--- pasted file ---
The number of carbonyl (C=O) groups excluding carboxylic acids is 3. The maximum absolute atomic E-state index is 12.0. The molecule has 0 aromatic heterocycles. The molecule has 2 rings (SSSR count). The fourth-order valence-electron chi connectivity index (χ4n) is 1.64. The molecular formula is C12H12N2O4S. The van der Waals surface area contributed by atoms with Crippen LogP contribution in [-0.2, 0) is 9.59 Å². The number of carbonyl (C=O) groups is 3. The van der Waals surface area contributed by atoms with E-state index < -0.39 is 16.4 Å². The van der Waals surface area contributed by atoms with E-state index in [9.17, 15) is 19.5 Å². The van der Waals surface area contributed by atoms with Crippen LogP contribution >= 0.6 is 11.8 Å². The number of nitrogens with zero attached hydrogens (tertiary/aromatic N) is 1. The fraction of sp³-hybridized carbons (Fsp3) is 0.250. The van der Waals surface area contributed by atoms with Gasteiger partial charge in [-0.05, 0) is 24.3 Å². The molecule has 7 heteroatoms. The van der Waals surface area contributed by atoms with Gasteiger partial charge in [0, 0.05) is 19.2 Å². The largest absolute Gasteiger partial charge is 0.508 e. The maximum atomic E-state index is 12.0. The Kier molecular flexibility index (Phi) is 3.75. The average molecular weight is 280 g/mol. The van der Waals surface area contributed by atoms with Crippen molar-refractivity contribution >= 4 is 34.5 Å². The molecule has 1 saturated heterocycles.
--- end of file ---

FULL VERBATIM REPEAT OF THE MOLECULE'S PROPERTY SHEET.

The number of carbonyl (C=O) groups excluding carboxylic acids is 3. The maximum absolute atomic E-state index is 12.0. The molecule has 0 aromatic heterocycles. The molecule has 2 rings (SSSR count). The fourth-order valence-electron chi connectivity index (χ4n) is 1.64. The molecular formula is C12H12N2O4S. The van der Waals surface area contributed by atoms with Crippen LogP contribution in [-0.2, 0) is 9.59 Å². The number of carbonyl (C=O) groups is 3. The van der Waals surface area contributed by atoms with E-state index < -0.39 is 16.4 Å². The van der Waals surface area contributed by atoms with E-state index in [9.17, 15) is 19.5 Å². The van der Waals surface area contributed by atoms with Crippen LogP contribution >= 0.6 is 11.8 Å². The number of nitrogens with zero attached hydrogens (tertiary/aromatic N) is 1. The fraction of sp³-hybridized carbons (Fsp3) is 0.250. The van der Waals surface area contributed by atoms with Gasteiger partial charge in [-0.05, 0) is 24.3 Å². The molecule has 7 heteroatoms. The van der Waals surface area contributed by atoms with Gasteiger partial charge in [0, 0.05) is 19.2 Å². The largest absolute Gasteiger partial charge is 0.508 e. The maximum atomic E-state index is 12.0. The Kier molecular flexibility index (Phi) is 3.75. The average molecular weight is 280 g/mol. The van der Waals surface area contributed by atoms with Crippen molar-refractivity contribution >= 4 is 34.5 Å². The molecule has 1 saturated heterocycles.